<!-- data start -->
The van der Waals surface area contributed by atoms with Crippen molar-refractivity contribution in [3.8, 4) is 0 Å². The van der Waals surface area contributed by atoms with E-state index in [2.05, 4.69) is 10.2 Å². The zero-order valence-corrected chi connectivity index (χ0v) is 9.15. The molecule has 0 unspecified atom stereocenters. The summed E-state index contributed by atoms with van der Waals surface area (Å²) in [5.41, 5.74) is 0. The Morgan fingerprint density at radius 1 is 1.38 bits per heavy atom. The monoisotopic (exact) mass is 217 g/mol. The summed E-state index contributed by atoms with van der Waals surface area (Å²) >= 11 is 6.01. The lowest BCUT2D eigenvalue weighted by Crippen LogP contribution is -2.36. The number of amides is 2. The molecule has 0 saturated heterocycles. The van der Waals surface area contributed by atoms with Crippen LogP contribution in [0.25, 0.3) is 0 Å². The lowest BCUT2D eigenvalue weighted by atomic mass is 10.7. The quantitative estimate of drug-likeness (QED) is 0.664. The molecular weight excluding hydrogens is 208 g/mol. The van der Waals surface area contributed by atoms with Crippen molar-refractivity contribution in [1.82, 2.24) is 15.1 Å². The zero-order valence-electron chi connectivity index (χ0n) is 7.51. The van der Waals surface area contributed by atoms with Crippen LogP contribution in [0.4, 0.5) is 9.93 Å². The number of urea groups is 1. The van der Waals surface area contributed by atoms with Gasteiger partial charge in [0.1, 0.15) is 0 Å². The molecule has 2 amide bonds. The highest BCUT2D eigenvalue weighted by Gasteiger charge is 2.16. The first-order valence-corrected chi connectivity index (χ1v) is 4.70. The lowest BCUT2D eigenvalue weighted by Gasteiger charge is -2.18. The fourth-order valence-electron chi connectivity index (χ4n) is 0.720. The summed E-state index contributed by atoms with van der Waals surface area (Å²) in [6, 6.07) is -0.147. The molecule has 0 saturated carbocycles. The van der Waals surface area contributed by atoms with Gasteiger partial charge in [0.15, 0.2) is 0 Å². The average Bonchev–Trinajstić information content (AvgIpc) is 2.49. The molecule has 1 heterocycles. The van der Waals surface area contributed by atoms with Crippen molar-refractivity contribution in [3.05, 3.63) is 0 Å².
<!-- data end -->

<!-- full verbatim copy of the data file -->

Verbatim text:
The van der Waals surface area contributed by atoms with Crippen molar-refractivity contribution in [3.8, 4) is 0 Å². The van der Waals surface area contributed by atoms with E-state index in [2.05, 4.69) is 10.2 Å². The zero-order valence-corrected chi connectivity index (χ0v) is 9.15. The molecule has 0 unspecified atom stereocenters. The summed E-state index contributed by atoms with van der Waals surface area (Å²) in [5.41, 5.74) is 0. The Morgan fingerprint density at radius 1 is 1.38 bits per heavy atom. The monoisotopic (exact) mass is 217 g/mol. The summed E-state index contributed by atoms with van der Waals surface area (Å²) >= 11 is 6.01. The lowest BCUT2D eigenvalue weighted by Crippen LogP contribution is -2.36. The number of amides is 2. The molecule has 0 saturated heterocycles. The van der Waals surface area contributed by atoms with Crippen LogP contribution in [0.25, 0.3) is 0 Å². The lowest BCUT2D eigenvalue weighted by atomic mass is 10.7. The quantitative estimate of drug-likeness (QED) is 0.664. The molecular weight excluding hydrogens is 208 g/mol. The van der Waals surface area contributed by atoms with Crippen molar-refractivity contribution in [1.82, 2.24) is 15.1 Å². The zero-order valence-electron chi connectivity index (χ0n) is 7.51. The van der Waals surface area contributed by atoms with Crippen LogP contribution in [0.4, 0.5) is 9.93 Å². The number of urea groups is 1. The van der Waals surface area contributed by atoms with Gasteiger partial charge in [0.1, 0.15) is 0 Å². The molecule has 2 amide bonds. The highest BCUT2D eigenvalue weighted by Gasteiger charge is 2.16. The first-order valence-corrected chi connectivity index (χ1v) is 4.70. The lowest BCUT2D eigenvalue weighted by Gasteiger charge is -2.18. The fourth-order valence-electron chi connectivity index (χ4n) is 0.720. The summed E-state index contributed by atoms with van der Waals surface area (Å²) in [6, 6.07) is -0.147. The molecule has 0 saturated carbocycles. The van der Waals surface area contributed by atoms with Gasteiger partial charge in [0.15, 0.2) is 0 Å². The average Bonchev–Trinajstić information content (AvgIpc) is 2.49. The molecule has 1 heterocycles. The van der Waals surface area contributed by atoms with Crippen molar-refractivity contribution in [3.05, 3.63) is 0 Å².